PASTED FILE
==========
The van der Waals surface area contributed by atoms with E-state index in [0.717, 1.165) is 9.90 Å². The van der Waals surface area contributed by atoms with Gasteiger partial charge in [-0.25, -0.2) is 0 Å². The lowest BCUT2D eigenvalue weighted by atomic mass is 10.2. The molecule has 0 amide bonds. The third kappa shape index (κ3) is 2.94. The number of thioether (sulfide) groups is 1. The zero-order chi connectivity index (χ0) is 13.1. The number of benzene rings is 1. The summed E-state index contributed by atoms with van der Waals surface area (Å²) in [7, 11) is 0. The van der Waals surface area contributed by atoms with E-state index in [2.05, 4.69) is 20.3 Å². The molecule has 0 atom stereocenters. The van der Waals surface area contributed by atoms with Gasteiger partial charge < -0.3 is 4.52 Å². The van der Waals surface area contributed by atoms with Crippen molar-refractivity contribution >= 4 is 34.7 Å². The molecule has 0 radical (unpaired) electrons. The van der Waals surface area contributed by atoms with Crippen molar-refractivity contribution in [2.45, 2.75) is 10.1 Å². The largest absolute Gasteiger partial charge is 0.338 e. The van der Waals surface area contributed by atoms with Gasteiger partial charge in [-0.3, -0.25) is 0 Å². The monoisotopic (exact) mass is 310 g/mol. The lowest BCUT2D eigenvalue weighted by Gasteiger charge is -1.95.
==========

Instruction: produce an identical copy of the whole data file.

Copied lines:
The van der Waals surface area contributed by atoms with E-state index in [0.717, 1.165) is 9.90 Å². The van der Waals surface area contributed by atoms with Gasteiger partial charge in [-0.25, -0.2) is 0 Å². The lowest BCUT2D eigenvalue weighted by atomic mass is 10.2. The molecule has 0 amide bonds. The third kappa shape index (κ3) is 2.94. The number of thioether (sulfide) groups is 1. The zero-order chi connectivity index (χ0) is 13.1. The number of benzene rings is 1. The summed E-state index contributed by atoms with van der Waals surface area (Å²) in [7, 11) is 0. The van der Waals surface area contributed by atoms with E-state index in [2.05, 4.69) is 20.3 Å². The molecule has 0 atom stereocenters. The van der Waals surface area contributed by atoms with Gasteiger partial charge < -0.3 is 4.52 Å². The van der Waals surface area contributed by atoms with Crippen molar-refractivity contribution >= 4 is 34.7 Å². The molecule has 0 radical (unpaired) electrons. The van der Waals surface area contributed by atoms with Crippen molar-refractivity contribution in [2.45, 2.75) is 10.1 Å². The largest absolute Gasteiger partial charge is 0.338 e. The van der Waals surface area contributed by atoms with Gasteiger partial charge in [-0.3, -0.25) is 0 Å². The monoisotopic (exact) mass is 310 g/mol. The lowest BCUT2D eigenvalue weighted by Gasteiger charge is -1.95.